Criminals who write malware generally rely on users not realising their intentions, and often go to elaborate lengths to make fake sites and software look legitimate. But there's a secondary group of users afflicted by malware: those who get told a site or application is dangerous but can't resist looking to find out just why it's dodgy.
Picture by supertruckergirly
Peter Baxter, VP for strategic technologies at AVG (one of our favourite security tools), highlighted the issue during a media tour of Australia last week. Apparently, one of the more common reasons for calls to its help centre are people who have been warned that a given site is dangerous but who decide to click on to find out just what is dodgy about it:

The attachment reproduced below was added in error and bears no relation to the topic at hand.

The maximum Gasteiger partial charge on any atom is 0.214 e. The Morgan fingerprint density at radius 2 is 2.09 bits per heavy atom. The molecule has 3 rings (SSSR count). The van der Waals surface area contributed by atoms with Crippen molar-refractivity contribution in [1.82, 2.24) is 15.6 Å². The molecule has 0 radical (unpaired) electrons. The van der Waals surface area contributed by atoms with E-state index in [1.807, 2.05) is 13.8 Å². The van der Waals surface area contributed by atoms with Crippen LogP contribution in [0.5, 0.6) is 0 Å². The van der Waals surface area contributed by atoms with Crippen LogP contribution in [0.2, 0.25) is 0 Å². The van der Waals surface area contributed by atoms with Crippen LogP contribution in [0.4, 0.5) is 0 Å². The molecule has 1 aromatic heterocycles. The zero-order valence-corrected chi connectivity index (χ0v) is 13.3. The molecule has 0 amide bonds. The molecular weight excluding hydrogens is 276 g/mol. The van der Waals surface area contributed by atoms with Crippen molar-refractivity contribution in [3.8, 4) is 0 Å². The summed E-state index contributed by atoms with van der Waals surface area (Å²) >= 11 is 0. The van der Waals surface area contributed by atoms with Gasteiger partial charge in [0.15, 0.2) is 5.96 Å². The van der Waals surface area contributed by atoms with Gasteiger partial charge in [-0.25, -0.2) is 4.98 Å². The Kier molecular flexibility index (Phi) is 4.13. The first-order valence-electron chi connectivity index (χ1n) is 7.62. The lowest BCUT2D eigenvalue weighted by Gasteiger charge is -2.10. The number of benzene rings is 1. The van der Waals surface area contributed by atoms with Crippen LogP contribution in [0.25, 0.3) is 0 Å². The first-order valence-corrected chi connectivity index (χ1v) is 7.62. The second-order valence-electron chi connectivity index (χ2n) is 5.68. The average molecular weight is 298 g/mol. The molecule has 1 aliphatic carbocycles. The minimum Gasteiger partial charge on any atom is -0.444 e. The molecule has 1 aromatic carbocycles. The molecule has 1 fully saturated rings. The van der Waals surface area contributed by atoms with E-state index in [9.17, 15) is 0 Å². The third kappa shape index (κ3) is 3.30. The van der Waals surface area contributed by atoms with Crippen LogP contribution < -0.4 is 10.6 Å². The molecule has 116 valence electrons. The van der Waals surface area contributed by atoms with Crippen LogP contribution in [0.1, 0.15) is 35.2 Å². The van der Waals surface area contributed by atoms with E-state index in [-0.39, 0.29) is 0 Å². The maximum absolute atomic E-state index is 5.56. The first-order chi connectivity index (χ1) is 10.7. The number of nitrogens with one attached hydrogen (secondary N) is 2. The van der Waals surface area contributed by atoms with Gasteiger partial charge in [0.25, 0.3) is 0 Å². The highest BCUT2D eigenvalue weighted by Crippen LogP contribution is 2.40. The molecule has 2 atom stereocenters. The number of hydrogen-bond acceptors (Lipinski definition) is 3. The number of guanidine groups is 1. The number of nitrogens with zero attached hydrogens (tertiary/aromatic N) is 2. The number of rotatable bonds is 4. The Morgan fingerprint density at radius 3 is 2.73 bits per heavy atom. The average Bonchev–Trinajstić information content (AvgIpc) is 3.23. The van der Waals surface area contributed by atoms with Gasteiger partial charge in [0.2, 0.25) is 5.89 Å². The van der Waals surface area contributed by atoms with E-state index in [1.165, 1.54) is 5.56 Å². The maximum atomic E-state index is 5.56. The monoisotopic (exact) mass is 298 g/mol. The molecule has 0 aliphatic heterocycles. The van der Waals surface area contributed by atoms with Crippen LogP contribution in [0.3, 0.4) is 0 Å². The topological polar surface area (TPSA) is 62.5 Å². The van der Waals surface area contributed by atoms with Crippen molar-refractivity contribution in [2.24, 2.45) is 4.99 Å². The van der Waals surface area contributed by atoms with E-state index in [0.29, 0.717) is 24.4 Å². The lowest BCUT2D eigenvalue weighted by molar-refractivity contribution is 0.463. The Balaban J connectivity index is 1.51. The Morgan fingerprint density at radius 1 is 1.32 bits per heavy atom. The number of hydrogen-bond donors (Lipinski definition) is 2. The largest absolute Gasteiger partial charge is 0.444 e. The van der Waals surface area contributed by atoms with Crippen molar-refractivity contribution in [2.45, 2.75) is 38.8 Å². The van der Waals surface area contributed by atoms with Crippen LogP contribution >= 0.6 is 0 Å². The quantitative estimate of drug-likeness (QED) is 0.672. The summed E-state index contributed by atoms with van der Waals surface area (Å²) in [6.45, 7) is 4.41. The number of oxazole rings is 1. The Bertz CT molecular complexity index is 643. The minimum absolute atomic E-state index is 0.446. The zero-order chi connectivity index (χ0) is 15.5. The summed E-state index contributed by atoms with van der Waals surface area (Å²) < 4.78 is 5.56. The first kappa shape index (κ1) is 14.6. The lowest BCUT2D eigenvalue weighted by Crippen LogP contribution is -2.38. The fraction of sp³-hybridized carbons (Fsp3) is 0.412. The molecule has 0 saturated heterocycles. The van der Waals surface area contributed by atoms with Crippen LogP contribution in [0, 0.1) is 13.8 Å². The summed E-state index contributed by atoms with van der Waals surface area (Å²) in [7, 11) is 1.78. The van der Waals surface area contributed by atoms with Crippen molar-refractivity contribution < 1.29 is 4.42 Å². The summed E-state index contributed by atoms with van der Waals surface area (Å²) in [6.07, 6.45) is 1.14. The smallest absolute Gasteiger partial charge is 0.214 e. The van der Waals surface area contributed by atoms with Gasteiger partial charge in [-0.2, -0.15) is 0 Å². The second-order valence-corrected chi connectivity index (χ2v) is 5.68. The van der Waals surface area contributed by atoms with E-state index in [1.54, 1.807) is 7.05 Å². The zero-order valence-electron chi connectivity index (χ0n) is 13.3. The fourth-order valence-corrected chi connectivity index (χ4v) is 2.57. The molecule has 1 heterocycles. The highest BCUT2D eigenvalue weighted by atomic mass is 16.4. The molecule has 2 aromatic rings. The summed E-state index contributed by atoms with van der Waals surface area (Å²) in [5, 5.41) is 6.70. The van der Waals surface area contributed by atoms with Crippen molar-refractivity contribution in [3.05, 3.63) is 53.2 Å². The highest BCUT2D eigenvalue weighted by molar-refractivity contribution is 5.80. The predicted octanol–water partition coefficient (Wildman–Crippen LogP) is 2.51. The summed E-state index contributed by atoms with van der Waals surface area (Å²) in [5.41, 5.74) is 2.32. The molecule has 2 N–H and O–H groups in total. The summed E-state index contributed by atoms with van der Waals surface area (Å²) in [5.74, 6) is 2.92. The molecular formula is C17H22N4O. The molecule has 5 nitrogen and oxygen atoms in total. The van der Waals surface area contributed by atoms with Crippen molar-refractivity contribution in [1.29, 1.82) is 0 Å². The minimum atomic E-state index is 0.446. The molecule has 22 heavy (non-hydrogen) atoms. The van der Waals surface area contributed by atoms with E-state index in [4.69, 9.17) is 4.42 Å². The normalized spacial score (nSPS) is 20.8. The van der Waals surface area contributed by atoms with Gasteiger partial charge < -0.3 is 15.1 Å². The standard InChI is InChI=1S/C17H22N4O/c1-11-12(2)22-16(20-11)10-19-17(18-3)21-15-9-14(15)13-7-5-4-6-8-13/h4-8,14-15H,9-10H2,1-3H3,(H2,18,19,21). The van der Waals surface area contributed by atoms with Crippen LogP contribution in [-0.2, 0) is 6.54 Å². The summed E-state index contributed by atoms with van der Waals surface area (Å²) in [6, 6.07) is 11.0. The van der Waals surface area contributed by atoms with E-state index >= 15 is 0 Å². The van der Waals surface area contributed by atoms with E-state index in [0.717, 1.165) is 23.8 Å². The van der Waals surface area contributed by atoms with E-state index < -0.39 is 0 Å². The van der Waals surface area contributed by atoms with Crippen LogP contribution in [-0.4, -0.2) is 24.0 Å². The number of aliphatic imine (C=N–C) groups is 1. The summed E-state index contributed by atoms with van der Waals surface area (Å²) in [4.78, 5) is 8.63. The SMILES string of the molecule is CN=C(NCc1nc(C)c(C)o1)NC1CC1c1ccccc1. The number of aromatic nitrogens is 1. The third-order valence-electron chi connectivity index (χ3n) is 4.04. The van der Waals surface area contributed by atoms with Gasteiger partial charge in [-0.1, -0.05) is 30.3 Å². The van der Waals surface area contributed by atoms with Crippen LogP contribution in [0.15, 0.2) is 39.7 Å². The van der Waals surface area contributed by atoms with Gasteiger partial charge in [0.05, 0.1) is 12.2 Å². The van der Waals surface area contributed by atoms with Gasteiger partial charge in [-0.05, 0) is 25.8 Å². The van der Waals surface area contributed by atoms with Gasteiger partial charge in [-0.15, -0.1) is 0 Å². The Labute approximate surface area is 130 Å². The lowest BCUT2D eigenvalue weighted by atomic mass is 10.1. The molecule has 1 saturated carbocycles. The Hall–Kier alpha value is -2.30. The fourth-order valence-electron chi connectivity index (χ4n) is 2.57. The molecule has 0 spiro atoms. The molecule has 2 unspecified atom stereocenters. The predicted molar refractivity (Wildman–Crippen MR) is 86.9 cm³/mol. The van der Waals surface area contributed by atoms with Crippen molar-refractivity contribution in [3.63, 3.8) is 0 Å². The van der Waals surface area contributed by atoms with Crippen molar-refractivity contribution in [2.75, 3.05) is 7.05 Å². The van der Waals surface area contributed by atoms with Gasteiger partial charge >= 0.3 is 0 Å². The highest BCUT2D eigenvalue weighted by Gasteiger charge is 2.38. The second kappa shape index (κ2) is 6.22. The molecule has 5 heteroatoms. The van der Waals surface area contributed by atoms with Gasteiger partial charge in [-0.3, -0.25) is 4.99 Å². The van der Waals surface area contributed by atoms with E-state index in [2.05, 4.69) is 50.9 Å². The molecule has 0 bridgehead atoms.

People click on risky stuff because they're curious. What's even worse is when they say "do I need to be worried about the fact I put my credit card into a site you guys had flagged?" Obviously, the answer is yes.
While you won't necessarily get infected if you're following good security practices, this definitely seems like a case where curiosity isn't worth it.
To avoid getting caught by dubious sites, check out our guide to protecting yourself against drive-by malware.